World Thalassemia Day is being observed on May 8 to raise awareness about this disease among common public. This Day is celebrated every year all through the world. Celebrating World Thalassemia Day on 8th of May was established by the World Health Organization (WHO) in order to raise the public awareness about this disease, prevention measures and measures to avoid its transmission.
Thalassemia is an inherited blood disorder characterized by less hemoglobin and fewer red blood cells in your body than normal. Hemoglobin is the substance in red blood cells that allows them to carry oxygen. The low hemoglobin and fewer red blood cells of thalassemia may cause anemia, leaving you fatigued.
The symptoms of thalassemia vary depending on the type of thalassemia. Symptoms will not show until the age of 6 months in most infants with beta thalassemia and some types of alpha thalassemia. This is because neonates have a different type of hemoglobin, called fetal hemoglobin.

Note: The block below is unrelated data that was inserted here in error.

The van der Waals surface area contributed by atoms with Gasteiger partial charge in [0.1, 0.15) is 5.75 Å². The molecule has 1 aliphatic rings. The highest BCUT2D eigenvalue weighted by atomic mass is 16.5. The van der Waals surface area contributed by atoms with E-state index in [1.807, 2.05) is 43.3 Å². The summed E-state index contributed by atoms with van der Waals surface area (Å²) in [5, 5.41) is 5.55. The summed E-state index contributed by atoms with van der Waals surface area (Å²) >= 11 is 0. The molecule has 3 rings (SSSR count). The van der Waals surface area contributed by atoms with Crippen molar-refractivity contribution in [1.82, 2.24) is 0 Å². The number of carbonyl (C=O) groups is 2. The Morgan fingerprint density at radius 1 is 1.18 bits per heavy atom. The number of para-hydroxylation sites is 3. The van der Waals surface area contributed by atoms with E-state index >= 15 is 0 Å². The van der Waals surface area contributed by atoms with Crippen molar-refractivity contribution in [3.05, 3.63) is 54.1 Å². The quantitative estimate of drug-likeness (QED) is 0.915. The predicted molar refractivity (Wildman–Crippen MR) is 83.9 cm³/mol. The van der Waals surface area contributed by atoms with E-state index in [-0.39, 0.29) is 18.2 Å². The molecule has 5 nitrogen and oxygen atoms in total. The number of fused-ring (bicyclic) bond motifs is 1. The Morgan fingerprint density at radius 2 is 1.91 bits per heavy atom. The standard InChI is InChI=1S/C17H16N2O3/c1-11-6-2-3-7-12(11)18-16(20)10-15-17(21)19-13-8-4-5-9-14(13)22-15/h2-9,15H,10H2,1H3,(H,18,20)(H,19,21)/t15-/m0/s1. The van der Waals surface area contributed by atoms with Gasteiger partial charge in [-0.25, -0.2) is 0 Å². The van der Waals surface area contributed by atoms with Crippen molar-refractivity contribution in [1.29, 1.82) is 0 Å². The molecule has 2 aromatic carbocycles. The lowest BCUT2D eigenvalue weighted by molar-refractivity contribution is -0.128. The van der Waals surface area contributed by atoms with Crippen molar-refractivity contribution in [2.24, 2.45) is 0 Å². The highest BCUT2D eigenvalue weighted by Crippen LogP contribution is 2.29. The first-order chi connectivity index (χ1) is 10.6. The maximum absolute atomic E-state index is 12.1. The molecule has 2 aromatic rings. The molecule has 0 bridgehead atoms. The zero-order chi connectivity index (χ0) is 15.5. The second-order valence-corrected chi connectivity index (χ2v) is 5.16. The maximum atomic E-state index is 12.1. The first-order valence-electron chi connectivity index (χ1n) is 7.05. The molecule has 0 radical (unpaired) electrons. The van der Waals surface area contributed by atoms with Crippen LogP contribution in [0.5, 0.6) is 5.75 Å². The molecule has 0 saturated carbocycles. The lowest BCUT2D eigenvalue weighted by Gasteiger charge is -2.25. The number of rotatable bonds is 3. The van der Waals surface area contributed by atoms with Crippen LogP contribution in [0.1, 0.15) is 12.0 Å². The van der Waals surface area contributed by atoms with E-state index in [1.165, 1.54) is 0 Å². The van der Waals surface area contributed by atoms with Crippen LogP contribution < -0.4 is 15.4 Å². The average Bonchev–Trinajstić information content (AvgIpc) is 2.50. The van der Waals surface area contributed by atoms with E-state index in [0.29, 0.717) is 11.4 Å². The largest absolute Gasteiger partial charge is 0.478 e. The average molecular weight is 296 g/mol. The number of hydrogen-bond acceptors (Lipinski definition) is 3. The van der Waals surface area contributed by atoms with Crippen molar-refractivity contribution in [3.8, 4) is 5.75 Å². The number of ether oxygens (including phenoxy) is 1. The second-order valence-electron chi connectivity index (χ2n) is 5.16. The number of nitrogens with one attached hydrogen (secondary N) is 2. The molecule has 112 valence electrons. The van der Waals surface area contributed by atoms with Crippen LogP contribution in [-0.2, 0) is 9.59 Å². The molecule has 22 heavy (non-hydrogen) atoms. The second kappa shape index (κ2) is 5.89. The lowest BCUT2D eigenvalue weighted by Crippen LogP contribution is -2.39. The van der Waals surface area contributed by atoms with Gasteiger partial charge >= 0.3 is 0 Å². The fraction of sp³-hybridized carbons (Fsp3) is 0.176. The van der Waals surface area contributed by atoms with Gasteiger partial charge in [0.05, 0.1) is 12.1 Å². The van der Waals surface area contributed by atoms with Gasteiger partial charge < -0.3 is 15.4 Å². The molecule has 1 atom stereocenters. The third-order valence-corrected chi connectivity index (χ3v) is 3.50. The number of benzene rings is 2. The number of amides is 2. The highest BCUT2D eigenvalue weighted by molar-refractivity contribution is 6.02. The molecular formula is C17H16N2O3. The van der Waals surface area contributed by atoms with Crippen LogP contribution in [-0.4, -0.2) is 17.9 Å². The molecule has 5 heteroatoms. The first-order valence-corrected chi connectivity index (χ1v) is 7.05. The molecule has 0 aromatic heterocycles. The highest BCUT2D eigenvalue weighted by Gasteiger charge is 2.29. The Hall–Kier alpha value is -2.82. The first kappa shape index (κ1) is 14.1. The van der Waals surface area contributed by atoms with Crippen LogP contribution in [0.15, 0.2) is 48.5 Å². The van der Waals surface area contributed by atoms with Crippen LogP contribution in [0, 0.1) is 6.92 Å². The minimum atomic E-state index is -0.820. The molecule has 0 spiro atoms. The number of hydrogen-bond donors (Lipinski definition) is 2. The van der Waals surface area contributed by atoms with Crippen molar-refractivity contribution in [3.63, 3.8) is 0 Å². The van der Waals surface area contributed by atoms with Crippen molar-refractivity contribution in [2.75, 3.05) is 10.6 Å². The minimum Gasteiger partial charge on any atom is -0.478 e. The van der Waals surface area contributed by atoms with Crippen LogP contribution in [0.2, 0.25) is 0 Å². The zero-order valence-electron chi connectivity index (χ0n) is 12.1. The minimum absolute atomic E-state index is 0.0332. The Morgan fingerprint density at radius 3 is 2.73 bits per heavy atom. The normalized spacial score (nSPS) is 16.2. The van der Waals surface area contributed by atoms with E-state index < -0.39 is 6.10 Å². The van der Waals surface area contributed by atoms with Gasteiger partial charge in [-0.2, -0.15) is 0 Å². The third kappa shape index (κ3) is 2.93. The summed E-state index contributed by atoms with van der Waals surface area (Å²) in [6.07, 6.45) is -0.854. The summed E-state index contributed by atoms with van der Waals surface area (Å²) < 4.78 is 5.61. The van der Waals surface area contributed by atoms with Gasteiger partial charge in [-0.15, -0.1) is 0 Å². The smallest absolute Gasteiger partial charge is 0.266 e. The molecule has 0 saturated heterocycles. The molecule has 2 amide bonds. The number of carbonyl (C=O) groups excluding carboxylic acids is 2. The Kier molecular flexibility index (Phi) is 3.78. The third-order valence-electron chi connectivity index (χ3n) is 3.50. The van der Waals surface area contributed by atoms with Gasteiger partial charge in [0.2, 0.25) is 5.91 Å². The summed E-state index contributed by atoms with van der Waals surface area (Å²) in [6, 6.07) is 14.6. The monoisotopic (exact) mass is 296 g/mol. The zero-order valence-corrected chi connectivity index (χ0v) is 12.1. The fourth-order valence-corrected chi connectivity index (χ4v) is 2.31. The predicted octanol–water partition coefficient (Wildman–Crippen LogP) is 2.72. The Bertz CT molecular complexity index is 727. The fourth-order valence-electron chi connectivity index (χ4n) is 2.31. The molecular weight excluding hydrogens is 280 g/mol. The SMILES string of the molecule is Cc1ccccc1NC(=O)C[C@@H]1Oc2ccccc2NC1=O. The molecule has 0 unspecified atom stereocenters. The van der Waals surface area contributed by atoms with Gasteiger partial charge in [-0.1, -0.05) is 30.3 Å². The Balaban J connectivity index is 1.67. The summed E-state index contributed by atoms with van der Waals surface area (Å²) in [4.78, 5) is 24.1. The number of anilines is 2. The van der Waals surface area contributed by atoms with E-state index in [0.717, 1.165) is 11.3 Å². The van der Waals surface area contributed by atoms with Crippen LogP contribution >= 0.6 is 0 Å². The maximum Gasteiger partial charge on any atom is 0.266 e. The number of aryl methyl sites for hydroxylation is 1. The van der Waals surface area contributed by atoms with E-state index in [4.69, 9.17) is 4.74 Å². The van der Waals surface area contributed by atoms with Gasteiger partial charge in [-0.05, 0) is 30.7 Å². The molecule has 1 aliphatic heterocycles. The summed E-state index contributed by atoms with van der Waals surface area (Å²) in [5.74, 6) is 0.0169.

Thalassemia signs and symptoms may include:
Thalassemia is caused by mutations in the DNA of cells that make hemoglobin — the substance in your red blood cells that carries oxygen throughout your body. The mutations associated with thalassemia are passed from parents to children.
Thalassemia disrupts the normal production of hemoglobin and healthy red blood cells. This causes anemia. With anemia, your blood doesn’t have enough red blood cells to carry oxygen to your tissues — leaving you fatigued.
In most cases, you can’t prevent thalassemia. If you have thalassemia, or if you carry a thalassemia gene, consider talking with a genetic counselor for guidance if you’re thinking of having children.
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